Here’s how Mitch McConnell’s efforts to lift sanctions on Russian companies helped pave the way for a major aluminum project in Kentucky

Here’s how Mitch McConnell’s efforts to lift sanctions on Russian companies helped pave the way for a major aluminum project in Kentucky
Royalty-free stock photo ID: 180961316 NATIONAL HARBOR, MD - MARCH 6, 2014: Senator Mitch McConnell (R-KY) speaks at the Conservative Political Action Conference (CPAC).
The Right Wing

A long list of critics of Senate Majority Leader Mitch McConnell, from Democrats in Congress to MSNBC’s NeverTrump conservative Joe Scarborough, have been taunting the Kentucky Republican as “Moscow Mitch” for blocking bills designed to promote election security. And the Moscow Mitch taunts aren’t going to be quieted by a Washington Post report outlining McConnell’s opposition to sanctions against Russian companies — opposition that was followed by a major aluminum plant project in his state.

Tom Hamburger and Rosalind S. Helderman report in the Post that back in January, the Senate debated whether or not to lift sanctions on Rusal — which is Russia’s largest producer of aluminum — and other Russian companies controlled by billionaire oligarch Oleg Deripaska, an ally of Russian President Vladimir Putin. President Donald Trump wanted to lift sanctions on those companies, but Senate Democrats were opposed. McConnell sided with Trump, blocking efforts in the Senate to keep the sanctions in place.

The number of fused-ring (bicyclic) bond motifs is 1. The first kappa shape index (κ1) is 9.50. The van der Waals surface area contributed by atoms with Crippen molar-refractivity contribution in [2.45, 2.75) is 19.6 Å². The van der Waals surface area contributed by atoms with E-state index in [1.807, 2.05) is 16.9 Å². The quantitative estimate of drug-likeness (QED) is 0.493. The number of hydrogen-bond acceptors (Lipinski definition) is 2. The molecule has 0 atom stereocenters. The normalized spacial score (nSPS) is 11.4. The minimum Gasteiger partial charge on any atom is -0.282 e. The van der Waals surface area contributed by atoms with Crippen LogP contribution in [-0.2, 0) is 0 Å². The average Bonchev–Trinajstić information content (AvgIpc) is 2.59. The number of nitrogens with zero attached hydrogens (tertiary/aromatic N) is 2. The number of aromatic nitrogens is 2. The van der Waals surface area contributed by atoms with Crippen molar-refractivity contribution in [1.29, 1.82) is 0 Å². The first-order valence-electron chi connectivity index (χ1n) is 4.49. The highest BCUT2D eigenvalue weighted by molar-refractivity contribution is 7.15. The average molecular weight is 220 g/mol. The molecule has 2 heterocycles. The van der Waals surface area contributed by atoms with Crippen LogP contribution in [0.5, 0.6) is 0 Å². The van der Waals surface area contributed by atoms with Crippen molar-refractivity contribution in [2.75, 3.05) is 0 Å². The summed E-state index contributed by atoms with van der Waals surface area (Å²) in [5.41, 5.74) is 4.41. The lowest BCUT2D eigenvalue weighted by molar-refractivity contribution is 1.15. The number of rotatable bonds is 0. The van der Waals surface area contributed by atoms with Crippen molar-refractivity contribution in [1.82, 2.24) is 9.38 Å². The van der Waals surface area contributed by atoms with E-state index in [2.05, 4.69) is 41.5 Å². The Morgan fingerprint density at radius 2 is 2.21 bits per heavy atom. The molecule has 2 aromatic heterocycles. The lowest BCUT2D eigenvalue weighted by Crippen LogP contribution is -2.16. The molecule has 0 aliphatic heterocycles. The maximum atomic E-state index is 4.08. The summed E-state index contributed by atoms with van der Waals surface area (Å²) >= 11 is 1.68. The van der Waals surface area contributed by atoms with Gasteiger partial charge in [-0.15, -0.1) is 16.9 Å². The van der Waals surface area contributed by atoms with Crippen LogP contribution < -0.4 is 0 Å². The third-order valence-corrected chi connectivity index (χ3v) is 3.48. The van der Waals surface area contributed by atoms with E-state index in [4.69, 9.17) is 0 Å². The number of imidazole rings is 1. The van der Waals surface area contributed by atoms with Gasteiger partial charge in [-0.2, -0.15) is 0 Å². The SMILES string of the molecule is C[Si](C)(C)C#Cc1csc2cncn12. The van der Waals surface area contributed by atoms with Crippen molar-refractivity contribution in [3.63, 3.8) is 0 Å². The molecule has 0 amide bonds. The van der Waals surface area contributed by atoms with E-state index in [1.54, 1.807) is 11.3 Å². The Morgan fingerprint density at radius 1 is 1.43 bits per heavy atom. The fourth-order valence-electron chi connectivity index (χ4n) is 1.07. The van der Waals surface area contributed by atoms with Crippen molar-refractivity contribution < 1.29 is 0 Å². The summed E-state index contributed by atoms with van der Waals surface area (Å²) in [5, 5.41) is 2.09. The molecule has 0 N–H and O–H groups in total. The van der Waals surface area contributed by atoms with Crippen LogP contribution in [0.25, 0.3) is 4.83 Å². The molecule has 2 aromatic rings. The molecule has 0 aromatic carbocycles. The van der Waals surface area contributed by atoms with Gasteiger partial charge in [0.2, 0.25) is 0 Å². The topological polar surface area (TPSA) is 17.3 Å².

The sanctions were lifted, and three months later, Rusal announced plans for a partnership with American entrepreneur Craig Bouchard’s company, Braidy Industries; this partnership would pave the way for a new aluminum plant in Ashland, Kentucky. Republican Gov. Matt Bevin applauded the project as being “as significant as any economic deal ever made in the history of Kentucky.”

David Popp, a spokesman for McConnell, insisted that the Senate majority leader knew nothing about a Braidy Industries/Rusal deal when he led the drive to end the sanctions. But other people, according to Hamburger and Helderman, find the timing “disturbing.”

One is Michael McFaul, who served as U.S. ambassador to Russia under President Barack Obama. McFaul told the Post, “It is shocking how blatantly transactional this arrangement looks.” And after Democratic senators called for a government review of the Braidy/Rusal deal, a Rusal executive in Moscow threatened to pull out.

Kelly Flood, a Democratic state lawmaker in Kentucky, has been critical of the deal —asserting, “Rusal is not okay. It’s not okay that we’re turning to Deripaska, given the damage he’s done to our democracy.”

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